January 2020

Computed Tomography-Guided Kidney Transplant Biopsy Outcomes: A Single-Center Experience.

Exp Clin Transplant 2020 11 16;18(6):676-681. Epub 2019 Sep 16.

From the Division of Nephrology, Department of Medicine, University of California San Francisco, San Francisco, California, USA.

Objectives: Percutaneous kidney transplant biopsy is typically performed using ultrasonographic guidance; computed tomography is an alternative modality used to obtain kidney allografttissuewhen ultrasonographyguided percutaneous kidney transplant biopsy is technically challenging. Studies examining postbiopsy outcomes in kidney transplant patients using a computed tomography-guided approach are scarce. Our goal was to reportthe incidence of nonsevere and severe complications in computed tomographyguided percutaneous kidney transplant biopsies and the potential risk factors.

Materials And Methods: We retrospectively reviewed computed tomography-guided percutaneous kidney transplant biopsies in patients undergoing work-up for kidney allograft rejection between 2013 and 2017. Demographics, comorbidities, laboratory data, history of antiplatelet and/or anticoagulant use, and complications were assessed.

Results: : During the study period, 28 patients underwent computed tomography-guided percutaneous kidney transplant biopsies; mean age was 57.5 ± 15.5 years, and 12 (43%)werewomen.Twenty-three patients (82%) were obese, with a body mass index greater than 30 kg/m². Our cohort of kidney transplant recipients included 21 (75%) from deceased donors and 7 (25%) from living-related donors. At the time of biopsy, 6 patients (21%) had elevated blood pressure (defined as > 160/90 mm Hg). One patient had severe complications, which included a significant decrease in hemoglobin requiring transfusion and a perinephric hematoma with worsening renal function. This was a morbidly obese patient whose blood pressure was elevated at the time of biopsy with a platelet count of 93 × 10³/mm³ and international normalized ratio of 1.21.

Conclusions: A computed tomography-guided percutaneous kidney transplant biopsy is a safe and effective alternative to obtain kidney tissue in the obese population and is associated with low rates of complications. In this study, we highlighted the need to achieve adequate blood pressure control and assess bleeding risk factors, such as platelet count and international normalized ratio, prior to biopsy.
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http://dx.doi.org/10.6002/ect.2019.0111DOI Listing
November 2020

Quality control project of NGS HLA genotyping for the 17th International HLA and Immunogenetics Workshop.

Hum Immunol 2019 Apr 6;80(4):228-236. Epub 2019 Feb 6.

Kashi Clinical Laboratories, Inc., Portland, OR, USA.

The 17th International HLA and Immunogenetics Workshop (IHIW) organizers conducted a Pilot Study (PS) in which 13 laboratories (15 groups) participated to assess the performance of the various sequencing library preparation protocols, NGS platforms and software in use prior to the workshop. The organizers sent 50 cell lines to each of the 15 groups, scored the 15 independently generated sets of NGS HLA genotyping data, and generated "consensus" HLA genotypes for each of the 50 cell lines. Proficiency Testing (PT) was subsequently organized using four sets of 24 cell lines, selected from 48 of 50 PS cell lines, to validate the quality of NGS HLA typing data from the 34 participating IHIW laboratories. Completion of the PT program with a minimum score of 95% concordance at the HLA-A, HLA-B, HLA-C, HLA-DRB1 and HLA-DQB1 loci satisfied the requirements to submit NGS HLA typing data for the 17th IHIW projects. Together, these PS and PT efforts constituted the 17th IHIW Quality Control project. Overall PT concordance rates for HLA-A, HLA-B, HLA-C, HLA-DPA1, HLA-DPB1, HLA-DQA1, HLA-DQB1, HLA-DRB1, HLA-DRB3, HLA-DRB4 and HLA-DRB5 were 98.1%, 97.0% and 98.1%, 99.0%, 98.6%, 98.8%, 97.6%, 96.0%, 99.1%, 90.0% and 91.7%, respectively. Across all loci, the majority of the discordance was due to allele dropout. The high cost of NGS HLA genotyping per experiment likely prevented the retyping of initially failed HLA loci. Despite the high HLA genotype concordance rates of the software, there remains room for improvement in the assembly of more accurate consensus DNA sequences by NGS HLA genotyping software.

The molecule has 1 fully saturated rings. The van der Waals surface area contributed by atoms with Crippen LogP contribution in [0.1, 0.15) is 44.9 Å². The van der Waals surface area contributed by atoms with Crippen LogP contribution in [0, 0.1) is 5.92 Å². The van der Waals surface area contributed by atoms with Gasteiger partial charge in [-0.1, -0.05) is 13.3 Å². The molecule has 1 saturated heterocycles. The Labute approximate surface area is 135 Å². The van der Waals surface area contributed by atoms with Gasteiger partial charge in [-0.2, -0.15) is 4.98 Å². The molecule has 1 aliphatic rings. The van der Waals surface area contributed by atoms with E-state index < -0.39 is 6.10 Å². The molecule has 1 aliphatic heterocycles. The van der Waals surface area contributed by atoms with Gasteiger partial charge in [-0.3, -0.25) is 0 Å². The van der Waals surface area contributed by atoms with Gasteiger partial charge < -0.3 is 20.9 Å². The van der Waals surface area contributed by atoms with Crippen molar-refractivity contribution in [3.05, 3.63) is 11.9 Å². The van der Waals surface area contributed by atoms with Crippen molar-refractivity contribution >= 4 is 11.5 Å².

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http://dx.doi.org/10.1016/j.humimm.2019.01.009DOI Listing
http://www.ncbi.nlm.nih.gov/pmc/articles/PMC6446570PMC
April 2019

Steroid-Free Immune Suppression Impairs Glycemic Control in a Healthy Cynomolgus Monkey.

Cell Transplant 2019 03 24;28(3):262-268. Epub 2019 Jan 24.

1 Diabetes Research Institute, Miller School of Medicine, University of Miami, FL, USA.

The need for chronic immune suppression (IS) is one of the hurdles precluding widespread use of islet cell transplantation to restore glycemic control in patients with type 1 diabetes. We report the case of a healthy nonhuman primate (NHP) treated on and off for over 2.5 years with steroid-free IS, consisting of daclizumab induction and maintenance therapy with rapamycin and low dose tacrolimus. Treatment for 1 year resulted in a striking destabilization of glycemic control, with concomitant decreases in fasting c-peptide and insulin levels. Although these changes gradually reversed during a wash out period of 7 months, retreatment with the same therapy led to accelerated deterioration in glycemic control. Intravenous glucose tolerance and percentage of glycosylated hemoglobin testing further supported a dramatic effect on metabolic control. IS also led to decreases in weight during treatment. Histological evaluation of the pancreas revealed islet hyperplasia, with varying sizes and endocrine cell ratios that differed from normal islet composition, and parenchymal infiltration with adipose tissue. These deleterious effects of IS on glucose control and endocrine components in the native pancreas of a healthy NHP suggest that IS agents commonly utilized for islet transplantation may contribute to failure in islet allograft function in long-term transplant patients.